Sonoma Clean Power launches EV initiative to build 500 new charging stations
- Sonoma Clean Power last week approved a plan to develop 500 new electric vehicle charging stations, with a long-term aim of attracting 10,000 additional electric vehicles.
- SCPs board of directors endorsed spending $3.5 million on green energy programs, including the EV program which they say will move money away from fossil fuel companies and back into the county's coffers.
- Sonoma Clean Power is a nonprofit power aggregator that began operations in 2014, serving almost a half million customers. Last year, it became the default provider to all communities in Sonoma County, ousting Pacific Gas and Electric.
Sonoma Clean Power's plan to boost charging infrastructure and attract electric vehicles is, in the long-term, a plan to bolster the county's economy by redirecting spending away from fossil fuels.
“Using electric cars to shift that money back into the county would possibly be one of the biggest business development opportunities this county has ever seen,” SCP CEO Geof Syphers told The Press Democrat.
The charging stations would be developed at a mix of at public and private locations around the county.
Sonoma Clean Power's board met last week to examine the utility's $151 million budget. The decision included a 2% rate cut for both commercial and residential customers. The utility is struggling to remain competitive with PG&E while providing a cleaner mix of power.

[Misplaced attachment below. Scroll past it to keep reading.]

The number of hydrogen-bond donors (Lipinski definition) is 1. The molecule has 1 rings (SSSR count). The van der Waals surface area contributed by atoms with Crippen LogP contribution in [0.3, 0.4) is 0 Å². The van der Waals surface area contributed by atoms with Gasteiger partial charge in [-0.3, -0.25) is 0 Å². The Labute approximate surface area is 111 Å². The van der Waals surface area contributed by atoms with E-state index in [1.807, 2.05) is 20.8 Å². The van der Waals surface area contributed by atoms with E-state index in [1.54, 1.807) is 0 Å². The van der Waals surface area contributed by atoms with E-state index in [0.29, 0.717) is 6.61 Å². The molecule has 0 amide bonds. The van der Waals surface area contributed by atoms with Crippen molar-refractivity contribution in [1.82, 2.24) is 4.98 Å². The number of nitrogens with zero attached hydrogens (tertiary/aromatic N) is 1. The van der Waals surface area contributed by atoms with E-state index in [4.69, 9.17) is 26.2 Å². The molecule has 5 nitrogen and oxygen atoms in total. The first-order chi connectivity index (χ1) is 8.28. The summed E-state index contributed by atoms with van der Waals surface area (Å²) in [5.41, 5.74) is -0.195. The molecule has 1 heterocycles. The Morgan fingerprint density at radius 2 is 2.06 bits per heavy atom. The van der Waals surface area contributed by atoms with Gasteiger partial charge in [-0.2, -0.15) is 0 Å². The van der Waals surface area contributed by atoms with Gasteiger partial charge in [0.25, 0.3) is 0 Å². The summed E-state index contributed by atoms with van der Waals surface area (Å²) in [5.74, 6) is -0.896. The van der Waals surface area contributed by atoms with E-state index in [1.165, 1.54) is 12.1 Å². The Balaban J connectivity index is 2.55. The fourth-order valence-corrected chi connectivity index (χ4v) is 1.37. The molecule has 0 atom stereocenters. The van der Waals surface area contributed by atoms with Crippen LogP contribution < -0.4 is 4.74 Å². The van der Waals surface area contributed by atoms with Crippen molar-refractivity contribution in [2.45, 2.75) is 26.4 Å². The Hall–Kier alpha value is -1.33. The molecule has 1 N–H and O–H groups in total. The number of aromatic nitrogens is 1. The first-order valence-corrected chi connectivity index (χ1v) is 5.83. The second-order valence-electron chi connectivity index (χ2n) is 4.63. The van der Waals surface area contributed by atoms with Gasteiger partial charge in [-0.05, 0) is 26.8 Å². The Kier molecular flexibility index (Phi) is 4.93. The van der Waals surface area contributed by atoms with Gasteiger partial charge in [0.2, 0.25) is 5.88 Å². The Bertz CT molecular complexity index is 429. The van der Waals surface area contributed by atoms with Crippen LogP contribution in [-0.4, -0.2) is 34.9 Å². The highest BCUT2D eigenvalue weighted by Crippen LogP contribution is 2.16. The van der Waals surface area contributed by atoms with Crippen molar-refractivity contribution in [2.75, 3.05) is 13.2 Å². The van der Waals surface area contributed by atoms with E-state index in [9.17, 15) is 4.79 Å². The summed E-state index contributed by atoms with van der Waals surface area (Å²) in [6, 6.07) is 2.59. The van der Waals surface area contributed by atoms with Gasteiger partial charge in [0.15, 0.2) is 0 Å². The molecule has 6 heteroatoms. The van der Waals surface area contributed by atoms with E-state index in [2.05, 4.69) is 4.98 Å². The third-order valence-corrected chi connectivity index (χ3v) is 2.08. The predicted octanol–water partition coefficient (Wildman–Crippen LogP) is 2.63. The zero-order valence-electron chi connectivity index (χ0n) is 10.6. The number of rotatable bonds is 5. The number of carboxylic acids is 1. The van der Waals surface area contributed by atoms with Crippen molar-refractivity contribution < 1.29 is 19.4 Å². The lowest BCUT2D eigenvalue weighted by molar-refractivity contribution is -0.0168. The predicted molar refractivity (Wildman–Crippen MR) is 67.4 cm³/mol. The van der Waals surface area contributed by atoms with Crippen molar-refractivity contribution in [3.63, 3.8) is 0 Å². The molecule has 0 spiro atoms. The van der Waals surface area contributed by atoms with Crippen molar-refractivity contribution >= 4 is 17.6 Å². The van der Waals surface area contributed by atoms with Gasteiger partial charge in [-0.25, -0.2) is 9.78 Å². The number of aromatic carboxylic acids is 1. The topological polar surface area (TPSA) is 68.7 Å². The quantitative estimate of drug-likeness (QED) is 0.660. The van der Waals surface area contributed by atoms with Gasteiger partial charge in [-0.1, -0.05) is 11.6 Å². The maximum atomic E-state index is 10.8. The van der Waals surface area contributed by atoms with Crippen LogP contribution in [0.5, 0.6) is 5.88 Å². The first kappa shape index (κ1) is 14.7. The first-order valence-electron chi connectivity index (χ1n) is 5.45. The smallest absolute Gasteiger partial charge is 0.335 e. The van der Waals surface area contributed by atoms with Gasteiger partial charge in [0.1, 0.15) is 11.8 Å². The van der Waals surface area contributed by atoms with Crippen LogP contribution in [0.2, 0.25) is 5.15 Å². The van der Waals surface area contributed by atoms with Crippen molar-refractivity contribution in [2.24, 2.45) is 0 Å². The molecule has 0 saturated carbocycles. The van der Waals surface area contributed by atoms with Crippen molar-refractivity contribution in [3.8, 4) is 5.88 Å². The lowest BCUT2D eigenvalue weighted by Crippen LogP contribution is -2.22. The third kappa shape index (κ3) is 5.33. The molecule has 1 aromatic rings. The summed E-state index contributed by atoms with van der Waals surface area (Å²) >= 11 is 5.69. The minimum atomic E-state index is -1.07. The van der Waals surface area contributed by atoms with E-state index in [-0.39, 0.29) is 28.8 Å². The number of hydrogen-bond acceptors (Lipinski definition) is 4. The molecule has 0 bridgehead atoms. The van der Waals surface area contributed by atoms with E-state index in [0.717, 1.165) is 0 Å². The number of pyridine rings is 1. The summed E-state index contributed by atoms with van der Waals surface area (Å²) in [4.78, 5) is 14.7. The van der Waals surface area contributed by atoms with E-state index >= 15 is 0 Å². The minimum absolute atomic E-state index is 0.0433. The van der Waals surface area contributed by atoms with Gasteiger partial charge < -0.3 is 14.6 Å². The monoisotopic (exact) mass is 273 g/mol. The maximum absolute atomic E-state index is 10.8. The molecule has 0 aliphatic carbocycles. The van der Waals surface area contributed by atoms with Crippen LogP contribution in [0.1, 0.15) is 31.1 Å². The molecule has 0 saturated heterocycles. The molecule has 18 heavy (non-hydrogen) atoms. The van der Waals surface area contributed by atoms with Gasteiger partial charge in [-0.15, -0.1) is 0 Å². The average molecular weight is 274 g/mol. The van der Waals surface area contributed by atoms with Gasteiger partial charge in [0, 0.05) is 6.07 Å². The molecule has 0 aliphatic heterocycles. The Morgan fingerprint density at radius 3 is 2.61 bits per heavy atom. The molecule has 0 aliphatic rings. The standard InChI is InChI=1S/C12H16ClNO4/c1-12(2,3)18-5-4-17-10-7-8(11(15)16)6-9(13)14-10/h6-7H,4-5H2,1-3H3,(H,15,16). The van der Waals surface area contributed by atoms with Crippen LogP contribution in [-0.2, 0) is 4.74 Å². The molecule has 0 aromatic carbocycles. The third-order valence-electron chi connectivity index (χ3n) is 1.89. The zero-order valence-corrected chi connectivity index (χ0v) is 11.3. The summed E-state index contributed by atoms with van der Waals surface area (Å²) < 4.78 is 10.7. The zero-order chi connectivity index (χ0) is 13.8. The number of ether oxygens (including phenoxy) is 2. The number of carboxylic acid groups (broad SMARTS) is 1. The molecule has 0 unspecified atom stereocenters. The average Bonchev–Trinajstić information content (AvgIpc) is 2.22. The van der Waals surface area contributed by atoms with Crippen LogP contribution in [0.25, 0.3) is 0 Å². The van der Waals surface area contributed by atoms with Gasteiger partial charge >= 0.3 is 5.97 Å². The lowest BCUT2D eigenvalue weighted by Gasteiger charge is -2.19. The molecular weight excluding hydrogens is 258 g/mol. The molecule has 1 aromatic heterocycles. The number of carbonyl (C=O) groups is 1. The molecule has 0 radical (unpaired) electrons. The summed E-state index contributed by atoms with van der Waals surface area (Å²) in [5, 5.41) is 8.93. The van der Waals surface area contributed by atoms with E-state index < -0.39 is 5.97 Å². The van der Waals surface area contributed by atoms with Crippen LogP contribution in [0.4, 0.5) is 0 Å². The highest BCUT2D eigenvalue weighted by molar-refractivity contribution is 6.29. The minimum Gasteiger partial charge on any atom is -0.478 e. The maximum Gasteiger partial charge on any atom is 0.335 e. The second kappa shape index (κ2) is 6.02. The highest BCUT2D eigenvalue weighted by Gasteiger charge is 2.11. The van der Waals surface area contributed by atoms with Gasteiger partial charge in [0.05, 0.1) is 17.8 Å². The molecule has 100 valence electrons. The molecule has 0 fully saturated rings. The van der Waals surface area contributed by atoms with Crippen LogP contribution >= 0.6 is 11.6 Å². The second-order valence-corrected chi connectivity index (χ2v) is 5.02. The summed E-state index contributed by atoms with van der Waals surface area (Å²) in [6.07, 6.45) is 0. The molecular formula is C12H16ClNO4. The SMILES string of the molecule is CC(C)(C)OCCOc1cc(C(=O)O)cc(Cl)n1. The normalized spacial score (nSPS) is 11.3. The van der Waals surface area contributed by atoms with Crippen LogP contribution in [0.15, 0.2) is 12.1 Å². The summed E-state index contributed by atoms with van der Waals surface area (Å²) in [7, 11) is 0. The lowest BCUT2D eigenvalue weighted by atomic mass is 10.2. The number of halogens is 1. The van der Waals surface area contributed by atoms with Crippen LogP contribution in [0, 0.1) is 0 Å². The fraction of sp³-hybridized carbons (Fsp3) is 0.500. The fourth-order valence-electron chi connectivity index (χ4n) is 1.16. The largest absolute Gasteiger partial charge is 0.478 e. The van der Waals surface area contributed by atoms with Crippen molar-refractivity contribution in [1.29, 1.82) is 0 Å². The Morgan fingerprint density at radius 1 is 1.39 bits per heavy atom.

“So far, this agency has never raised rates, but don’t get used to that,” Syphers said. “We’ll have to raise rates eventually to keep up with inflation.”
After beginning service in 2014 to just 23,000 customers, the provider now serves almost a half million individuals. The only community in the county not procuring power through Sonoma Clean Power is Healdsburg, which runs its own municipal utility.
Correction: An earlier version of this post identified Sonoma Clean Power as a public utility. That was incorrect. SCP is a nonprofit community choice aggregator and unlike a public utility does not own transmission and distribution infrastructure.
- The Press Democrat via Energy Central Sonoma Clean Power endorses new spending on electric vehicle charging network
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